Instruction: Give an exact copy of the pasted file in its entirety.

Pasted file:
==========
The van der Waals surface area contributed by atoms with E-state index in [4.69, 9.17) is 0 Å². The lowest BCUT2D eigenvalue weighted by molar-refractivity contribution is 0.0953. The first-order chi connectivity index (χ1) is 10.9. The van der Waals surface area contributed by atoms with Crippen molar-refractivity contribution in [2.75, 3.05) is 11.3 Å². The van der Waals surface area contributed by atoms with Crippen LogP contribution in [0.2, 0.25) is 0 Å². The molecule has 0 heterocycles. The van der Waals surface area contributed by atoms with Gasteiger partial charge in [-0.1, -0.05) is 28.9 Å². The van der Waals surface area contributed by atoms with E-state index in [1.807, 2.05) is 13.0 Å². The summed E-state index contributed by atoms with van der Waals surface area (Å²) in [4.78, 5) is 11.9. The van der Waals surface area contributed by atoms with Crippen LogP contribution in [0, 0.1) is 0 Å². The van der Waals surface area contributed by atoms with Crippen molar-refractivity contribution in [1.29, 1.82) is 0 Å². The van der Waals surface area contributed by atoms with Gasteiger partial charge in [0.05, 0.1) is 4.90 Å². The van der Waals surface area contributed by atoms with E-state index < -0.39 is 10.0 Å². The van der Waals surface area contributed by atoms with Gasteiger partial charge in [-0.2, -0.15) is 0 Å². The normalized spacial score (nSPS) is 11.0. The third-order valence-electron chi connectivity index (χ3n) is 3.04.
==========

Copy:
The van der Waals surface area contributed by atoms with E-state index in [4.69, 9.17) is 0 Å². The lowest BCUT2D eigenvalue weighted by molar-refractivity contribution is 0.0953. The first-order chi connectivity index (χ1) is 10.9. The van der Waals surface area contributed by atoms with Crippen molar-refractivity contribution in [2.75, 3.05) is 11.3 Å². The van der Waals surface area contributed by atoms with Crippen LogP contribution in [0.2, 0.25) is 0 Å². The molecule has 0 heterocycles. The van der Waals surface area contributed by atoms with Gasteiger partial charge in [-0.1, -0.05) is 28.9 Å². The van der Waals surface area contributed by atoms with E-state index in [1.807, 2.05) is 13.0 Å². The summed E-state index contributed by atoms with van der Waals surface area (Å²) in [4.78, 5) is 11.9. The van der Waals surface area contributed by atoms with Crippen LogP contribution in [0, 0.1) is 0 Å². The van der Waals surface area contributed by atoms with Crippen molar-refractivity contribution in [1.29, 1.82) is 0 Å². The van der Waals surface area contributed by atoms with Gasteiger partial charge in [0.05, 0.1) is 4.90 Å². The van der Waals surface area contributed by atoms with E-state index < -0.39 is 10.0 Å². The van der Waals surface area contributed by atoms with Gasteiger partial charge in [-0.2, -0.15) is 0 Å². The normalized spacial score (nSPS) is 11.0. The third-order valence-electron chi connectivity index (χ3n) is 3.04.